Freddie Keppard (2-27-1890 to 12-21-1933) was an important musician who succeeded Buddy Bolden as “king” of the cornet players in New Orleans. He started playing around 1906, leading the Olympia Orchestra and playing in marching bands, funerals and Storyville clubs.
He also played with Bill Johnson who asked him to round up a group of musicians and come to Los Angeles with the promise of work. This band became known as the Original Creole Orchestra and from 1914 to 1918 it toured the country in vaudeville shows, giving northern audiences their first taste of authentic New Orleans Jazz.
Like so many New Orleans musicians, he settled in Chicago in the early 1920’s. He worked with several bands in the city including, Doc Cook’s Dreamland Orchestra, Erskine Tate, Ollie Powers and with Charles Elgar Creole Orchestra at the Savoy Ballroom. By the time Jazz became widely recorded Freddie’s better days were behind him, but his wild and ragged style is well represented by the song “Stock Yard Strut” that he recorded with his Jazz Cardinals in 1926.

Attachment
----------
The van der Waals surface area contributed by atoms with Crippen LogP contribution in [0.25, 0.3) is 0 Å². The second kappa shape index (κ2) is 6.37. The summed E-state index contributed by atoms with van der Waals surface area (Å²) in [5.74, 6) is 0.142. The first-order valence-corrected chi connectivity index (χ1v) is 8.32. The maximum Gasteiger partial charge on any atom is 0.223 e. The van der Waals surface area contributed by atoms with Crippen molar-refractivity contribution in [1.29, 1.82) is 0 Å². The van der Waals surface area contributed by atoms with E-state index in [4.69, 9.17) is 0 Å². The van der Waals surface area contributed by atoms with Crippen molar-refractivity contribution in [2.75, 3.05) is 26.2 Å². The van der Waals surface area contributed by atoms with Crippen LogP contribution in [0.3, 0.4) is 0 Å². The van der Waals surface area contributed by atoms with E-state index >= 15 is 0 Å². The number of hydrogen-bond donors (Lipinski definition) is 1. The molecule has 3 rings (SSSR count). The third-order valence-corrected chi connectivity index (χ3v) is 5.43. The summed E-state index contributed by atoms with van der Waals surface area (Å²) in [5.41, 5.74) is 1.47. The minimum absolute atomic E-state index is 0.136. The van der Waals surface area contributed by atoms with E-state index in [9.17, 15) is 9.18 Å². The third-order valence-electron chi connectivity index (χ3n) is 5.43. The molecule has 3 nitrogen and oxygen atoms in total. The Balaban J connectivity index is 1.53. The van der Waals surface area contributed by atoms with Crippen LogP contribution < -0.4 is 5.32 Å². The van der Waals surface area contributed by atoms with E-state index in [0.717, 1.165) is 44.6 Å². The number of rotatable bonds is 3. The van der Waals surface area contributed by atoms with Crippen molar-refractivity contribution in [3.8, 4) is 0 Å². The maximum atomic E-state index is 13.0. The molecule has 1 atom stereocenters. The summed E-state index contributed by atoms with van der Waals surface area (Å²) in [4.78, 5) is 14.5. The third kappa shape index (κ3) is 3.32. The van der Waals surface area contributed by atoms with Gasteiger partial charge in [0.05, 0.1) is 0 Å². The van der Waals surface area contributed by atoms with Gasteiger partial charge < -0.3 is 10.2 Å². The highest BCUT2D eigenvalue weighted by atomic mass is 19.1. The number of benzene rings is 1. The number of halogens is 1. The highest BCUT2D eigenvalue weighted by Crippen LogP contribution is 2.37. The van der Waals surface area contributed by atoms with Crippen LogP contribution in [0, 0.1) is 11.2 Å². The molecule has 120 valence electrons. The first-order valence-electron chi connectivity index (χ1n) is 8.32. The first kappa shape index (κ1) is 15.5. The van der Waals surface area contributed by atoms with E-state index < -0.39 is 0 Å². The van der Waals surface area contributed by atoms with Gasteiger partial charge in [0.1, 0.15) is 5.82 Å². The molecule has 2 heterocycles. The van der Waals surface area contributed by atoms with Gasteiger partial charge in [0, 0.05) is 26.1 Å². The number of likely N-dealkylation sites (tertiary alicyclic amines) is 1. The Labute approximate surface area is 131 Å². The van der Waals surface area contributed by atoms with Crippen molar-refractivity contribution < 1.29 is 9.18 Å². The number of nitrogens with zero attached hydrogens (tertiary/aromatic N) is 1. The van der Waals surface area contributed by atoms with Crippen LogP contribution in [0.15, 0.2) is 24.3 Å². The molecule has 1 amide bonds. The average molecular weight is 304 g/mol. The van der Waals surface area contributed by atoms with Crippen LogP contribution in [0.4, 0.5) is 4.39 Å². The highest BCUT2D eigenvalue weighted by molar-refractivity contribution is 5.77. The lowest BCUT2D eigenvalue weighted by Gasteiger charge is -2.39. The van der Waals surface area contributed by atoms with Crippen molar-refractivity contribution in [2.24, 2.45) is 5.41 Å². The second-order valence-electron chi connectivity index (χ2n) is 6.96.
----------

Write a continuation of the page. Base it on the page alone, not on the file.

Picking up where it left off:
Keppard was an alcoholic, and became an unreliable band member. He continued to work up until 1928, when he came down with tuberculosis. He suffered with the disease until it took his life in 1933.
|Freddie Keppard and his Jazz Cardinals||Freddie Keppard’s Original Creole Orchestra|
|Pioneers of Jazz: The Story of the Creole Band by Lawrence Gushee, Oxford University Press, 2005|
Redhotjazz.com was a pioneering website during the "Information wants to be Free" era of the 1990s. In that spirit we are recovering the lost data from the now defunct site and sharing it with you.
Most of the music in the archive is in the form of MP3s hosted on Archive.org or the French servers of Jazz-on-line.com where this music is all in the public domain.
Files unavailable from those sources we host ourselves. They were made from original 78 RPM records in the hands of private collectors in the 1990s who contributed to the original redhotjazz.com. They were hosted as .ra files originally and we have converted them into the more modern MP3 format. They are of inferior quality to what is available commercially and are intended for reference purposes only. In some cases a Real Audio (.ra) file from Archive.org will download. Don't be scared! Those files will play in many music programs, but not Windows Media Player.